Strong geomagnetic storm means bright, dynamic Aurora Borealis viewing Wednesday night

The Northern Lights will dance above a few clouds through Thursday morning
Posted at 3:17 PM, Dec 09, 2020
and last updated 2020-12-09 18:00:40-05

MISSOULA — Between a brilliant meteor shower and a "super planet" viewing forecast this month, there is a lot of celestial excitement keeping our eyes to the sky.

Tonight, however, we add in one more event!

No stranger to Montana, the Northern Lights or Aurora Borealis, have been dancing over our skies for centuries.

Tonight marks a special event for Montana and our neighbors further to the south!

A very strong geomagnetic storm is on its way to Earth.

Strong solar bursts from Coronal Mass Ejects (CMEs) have been released from the sun.

This geomagnetic force then interacts with our atmosphere.

We can see this happening, because the Northern Lights become visible!

This particular storm is a much stronger storm than average.

Therefore, the Aurora Borealis will be visible a little further south than normal.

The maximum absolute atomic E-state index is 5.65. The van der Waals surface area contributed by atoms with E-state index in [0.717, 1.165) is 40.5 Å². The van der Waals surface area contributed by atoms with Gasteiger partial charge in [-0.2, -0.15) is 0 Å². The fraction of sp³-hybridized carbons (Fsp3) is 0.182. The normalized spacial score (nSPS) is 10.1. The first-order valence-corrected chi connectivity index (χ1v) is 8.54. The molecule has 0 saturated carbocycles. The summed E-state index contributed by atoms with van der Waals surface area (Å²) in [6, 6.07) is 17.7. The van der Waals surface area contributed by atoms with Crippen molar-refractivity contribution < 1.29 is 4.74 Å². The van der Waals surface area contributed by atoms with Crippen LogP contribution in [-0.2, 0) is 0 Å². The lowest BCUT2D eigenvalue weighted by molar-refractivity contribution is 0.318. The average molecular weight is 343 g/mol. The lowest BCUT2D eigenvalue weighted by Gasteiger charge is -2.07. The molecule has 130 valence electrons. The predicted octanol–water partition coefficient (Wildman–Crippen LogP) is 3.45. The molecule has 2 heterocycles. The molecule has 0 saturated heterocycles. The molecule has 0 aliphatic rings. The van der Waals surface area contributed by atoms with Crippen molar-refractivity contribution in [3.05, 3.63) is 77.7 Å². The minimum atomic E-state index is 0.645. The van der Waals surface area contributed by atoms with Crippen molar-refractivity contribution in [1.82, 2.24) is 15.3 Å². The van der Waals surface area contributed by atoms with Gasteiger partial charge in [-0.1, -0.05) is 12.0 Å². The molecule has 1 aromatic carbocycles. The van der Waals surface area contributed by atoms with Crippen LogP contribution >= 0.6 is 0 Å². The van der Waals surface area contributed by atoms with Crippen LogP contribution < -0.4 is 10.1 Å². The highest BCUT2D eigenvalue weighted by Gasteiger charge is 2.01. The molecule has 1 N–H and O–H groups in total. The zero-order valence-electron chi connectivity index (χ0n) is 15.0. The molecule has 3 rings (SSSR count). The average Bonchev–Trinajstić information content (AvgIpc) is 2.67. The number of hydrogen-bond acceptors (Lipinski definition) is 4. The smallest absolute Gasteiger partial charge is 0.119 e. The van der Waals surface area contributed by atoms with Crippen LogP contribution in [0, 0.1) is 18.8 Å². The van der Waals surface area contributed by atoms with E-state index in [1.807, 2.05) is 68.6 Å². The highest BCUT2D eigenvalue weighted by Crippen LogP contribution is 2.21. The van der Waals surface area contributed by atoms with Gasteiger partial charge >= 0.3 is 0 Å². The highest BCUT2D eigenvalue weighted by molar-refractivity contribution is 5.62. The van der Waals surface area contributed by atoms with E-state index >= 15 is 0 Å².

Across Montana, we can expect to see the Northern Lights dance brilliantly across our skies as the Space Weather Prediction Center (yes there is space weather!) expects a G3, Kp=7 storm.

The Kp scale ranges from Kp=0 to Kp=9.

Kp=7 sits on the higher end of that scale which means we can expect a bright, dynamic, colorful display of the Aurora!

Besides having to peek through a few clouds here and there earlier in the evening, skies clear as the night progresses.

Might want to grab a jacket before heading out!

Peak viewing time is hard to estimate, but around 8PM- 11PM will be a good time to try to catch some of the Northern Lights display.

You'll need to get away from city lights and light pollution.

As you head out of town temperatures will be in the 20s around peak viewing time!